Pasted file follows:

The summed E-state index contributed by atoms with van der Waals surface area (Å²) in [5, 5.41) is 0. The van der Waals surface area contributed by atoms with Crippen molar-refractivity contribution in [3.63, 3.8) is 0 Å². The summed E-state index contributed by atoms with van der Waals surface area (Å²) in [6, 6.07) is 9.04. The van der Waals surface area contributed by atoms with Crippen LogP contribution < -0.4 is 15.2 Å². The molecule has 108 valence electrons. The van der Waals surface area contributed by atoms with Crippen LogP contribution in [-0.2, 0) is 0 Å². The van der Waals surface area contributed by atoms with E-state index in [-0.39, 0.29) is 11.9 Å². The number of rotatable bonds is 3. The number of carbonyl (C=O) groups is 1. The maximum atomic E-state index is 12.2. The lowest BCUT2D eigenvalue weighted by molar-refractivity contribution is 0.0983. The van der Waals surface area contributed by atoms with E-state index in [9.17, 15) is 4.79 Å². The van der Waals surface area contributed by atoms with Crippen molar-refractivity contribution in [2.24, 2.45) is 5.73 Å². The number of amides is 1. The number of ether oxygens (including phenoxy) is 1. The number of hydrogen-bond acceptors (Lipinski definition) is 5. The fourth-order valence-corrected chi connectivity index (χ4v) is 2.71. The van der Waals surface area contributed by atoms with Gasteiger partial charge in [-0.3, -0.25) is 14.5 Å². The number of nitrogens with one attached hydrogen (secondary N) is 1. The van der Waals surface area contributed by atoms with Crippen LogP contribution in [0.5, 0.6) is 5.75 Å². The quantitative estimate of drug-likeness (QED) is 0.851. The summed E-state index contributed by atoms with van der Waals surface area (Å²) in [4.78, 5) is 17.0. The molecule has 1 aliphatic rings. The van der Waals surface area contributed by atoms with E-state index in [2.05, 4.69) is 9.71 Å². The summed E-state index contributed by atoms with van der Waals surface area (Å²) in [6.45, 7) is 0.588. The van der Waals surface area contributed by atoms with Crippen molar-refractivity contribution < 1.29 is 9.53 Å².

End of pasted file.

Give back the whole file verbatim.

The summed E-state index contributed by atoms with van der Waals surface area (Å²) in [5, 5.41) is 0. The van der Waals surface area contributed by atoms with Crippen molar-refractivity contribution in [3.63, 3.8) is 0 Å². The summed E-state index contributed by atoms with van der Waals surface area (Å²) in [6, 6.07) is 9.04. The van der Waals surface area contributed by atoms with Crippen LogP contribution < -0.4 is 15.2 Å². The molecule has 108 valence electrons. The van der Waals surface area contributed by atoms with Crippen LogP contribution in [-0.2, 0) is 0 Å². The van der Waals surface area contributed by atoms with E-state index in [-0.39, 0.29) is 11.9 Å². The number of rotatable bonds is 3. The number of carbonyl (C=O) groups is 1. The maximum atomic E-state index is 12.2. The lowest BCUT2D eigenvalue weighted by molar-refractivity contribution is 0.0983. The van der Waals surface area contributed by atoms with E-state index in [9.17, 15) is 4.79 Å². The van der Waals surface area contributed by atoms with Crippen molar-refractivity contribution in [2.24, 2.45) is 5.73 Å². The number of amides is 1. The number of ether oxygens (including phenoxy) is 1. The number of hydrogen-bond acceptors (Lipinski definition) is 5. The fourth-order valence-corrected chi connectivity index (χ4v) is 2.71. The van der Waals surface area contributed by atoms with Gasteiger partial charge in [-0.3, -0.25) is 14.5 Å². The number of nitrogens with one attached hydrogen (secondary N) is 1. The van der Waals surface area contributed by atoms with Crippen LogP contribution in [0.5, 0.6) is 5.75 Å². The quantitative estimate of drug-likeness (QED) is 0.851. The summed E-state index contributed by atoms with van der Waals surface area (Å²) in [4.78, 5) is 17.0. The molecule has 1 aliphatic rings. The van der Waals surface area contributed by atoms with E-state index in [2.05, 4.69) is 9.71 Å². The summed E-state index contributed by atoms with van der Waals surface area (Å²) in [6.45, 7) is 0.588. The van der Waals surface area contributed by atoms with Crippen molar-refractivity contribution < 1.29 is 9.53 Å².